Tuesday, September 15, 2009

Demand a panda

There was still plenty of rice left over from the Penguin, so I decided that, two weeks in, I had waited long enough to send my boy off with the first lunch that might actually embarrass him.

The boys in the lunchroom can easily identify it as a panda. Any girls who come over for an eyeful the cuddly little guy ("OOOH!") will see that it is constructed from fish stuffed into rice and rolled in seaweed, surrounding a ball of shrimp meatloaf. ("EEEW!") That's what they call "leading with the left," son. Better to learn it here than in the ring.

And now for some mitigation.

None of the fish is raw, it is canned salmon made into a salad. Just one step afield from a tuna fish sandwich. Also, just look at the photo for a minute and appreciate ALL the foregone opportunities for heart shapes. Carrot flowers, the tomato slice on the egg, the egg itself, the panda's toes, foot pads ... eyes. Think of me what you will, I kept this all above-the-belt. Except, I guess, that putting it in his lunchbox, not telling him about it and letting him open it in front of everybody was kind of like running up and rabbit-punching him while he was climbing through the ropes. But, hey, for some it's the sport of it, for others it's the theater of it, right?

As far as I can tell, it didn't embarrass him at all. In fact, it was still semi-recognizable when it came home after school, so he hadn't scrambled it around on purpose or thrown it away. The pickled green beans, the egg and two of the sushi-limbs were gone, indicating that he hadn't simply seen the lunch and then quickly stuffed it back in his bag. I had also sent a container full of blueberries and orange slices, so he spent most of his lunchtime eating that, probably with his lunch on full display the whole time. Since the Joker, I usually ask what his lunch was to determine whether they're remaining intact until he can eat them. I asked while we were in the car. "Panda," he said, smiling as he turned to look out the window.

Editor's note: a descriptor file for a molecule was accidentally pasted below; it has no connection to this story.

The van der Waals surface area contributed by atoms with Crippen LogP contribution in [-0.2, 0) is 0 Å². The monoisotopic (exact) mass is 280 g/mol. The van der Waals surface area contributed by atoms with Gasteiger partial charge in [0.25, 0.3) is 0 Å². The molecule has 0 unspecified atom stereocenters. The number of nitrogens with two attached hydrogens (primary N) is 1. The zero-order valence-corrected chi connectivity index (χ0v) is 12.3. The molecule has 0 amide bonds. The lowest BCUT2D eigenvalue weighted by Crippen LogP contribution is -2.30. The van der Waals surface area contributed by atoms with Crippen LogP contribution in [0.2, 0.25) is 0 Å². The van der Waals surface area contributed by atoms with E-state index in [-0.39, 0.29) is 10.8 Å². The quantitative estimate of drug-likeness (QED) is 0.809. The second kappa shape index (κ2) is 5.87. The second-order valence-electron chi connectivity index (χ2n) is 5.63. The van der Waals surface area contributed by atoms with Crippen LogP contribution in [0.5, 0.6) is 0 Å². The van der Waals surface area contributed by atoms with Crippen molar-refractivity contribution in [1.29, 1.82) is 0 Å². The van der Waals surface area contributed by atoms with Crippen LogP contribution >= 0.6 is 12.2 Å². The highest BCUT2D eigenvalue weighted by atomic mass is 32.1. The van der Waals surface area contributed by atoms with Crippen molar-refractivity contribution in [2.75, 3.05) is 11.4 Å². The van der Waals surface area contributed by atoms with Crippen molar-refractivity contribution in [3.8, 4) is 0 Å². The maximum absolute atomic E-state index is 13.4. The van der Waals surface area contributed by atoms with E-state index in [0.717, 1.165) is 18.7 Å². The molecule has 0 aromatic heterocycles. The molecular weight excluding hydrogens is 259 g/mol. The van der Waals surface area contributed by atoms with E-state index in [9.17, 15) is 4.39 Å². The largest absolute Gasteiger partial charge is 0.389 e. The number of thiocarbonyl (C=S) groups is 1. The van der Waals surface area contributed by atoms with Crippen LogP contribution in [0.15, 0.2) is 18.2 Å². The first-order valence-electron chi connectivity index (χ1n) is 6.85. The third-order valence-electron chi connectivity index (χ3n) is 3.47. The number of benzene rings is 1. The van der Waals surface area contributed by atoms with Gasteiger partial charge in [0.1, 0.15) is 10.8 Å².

When my wife and I went to Europe in 2002, I made sure our international flight originated in Atlanta, because they had giant pandas on exhibit. It's surreal to think about something this way, but I wanted to go and see this living, breathing thing with my own eyes because I thought it's entire species might finally disappear during my lifetime. That I might, someday, end up explaining that to my kids. That I would have to tease apart pandas from dragons and dinosaurs when we were separating things that never lived from things that lived a long time ago from things that daddy saw once and they'd never get to see.

"Did you like it?"  I asked. "Yeah," he answered, still looking out the window, "especially the blueberries." Then, beneath eyes locked in the "thousand-yard stare," he began picking his nose. And I imagined us engaging in an eerie repetition of our conversation somewhere in ... the future:

"What was lunch today, son?"
"Did you like it?"
"Bleep, dad, it was a nightmare! An ongoing, everyday nightmare! Panda is like welfare meat! I might as well just go down and get in line myself!"
"Now, son, panda -"
"'Is the most nutrient-dense and, if I say so myself, delicious of the traditionally-grown meat products available to members of our caste.' Got it, dad. The panda farm keeps a roof over our heads, the panda farm paid for my new jet-boots, blah, blah, blah. Do you know what M'thuselah Pitt-Joile-Willis brought for lunch today? Pegacorn. A unicorn with wings. Bioengineered, nanofactured, and braised."
"Is it so important -"
"To be like other people? No, dad, it's not. But it is important to not have you constantly drawing attention to me so that they don't all see that I'm not! And work on your Mandarin! You sound like you're from New Fujian for bleep's sake!  Bleep bleeped embarrassment."

No comments:

Post a Comment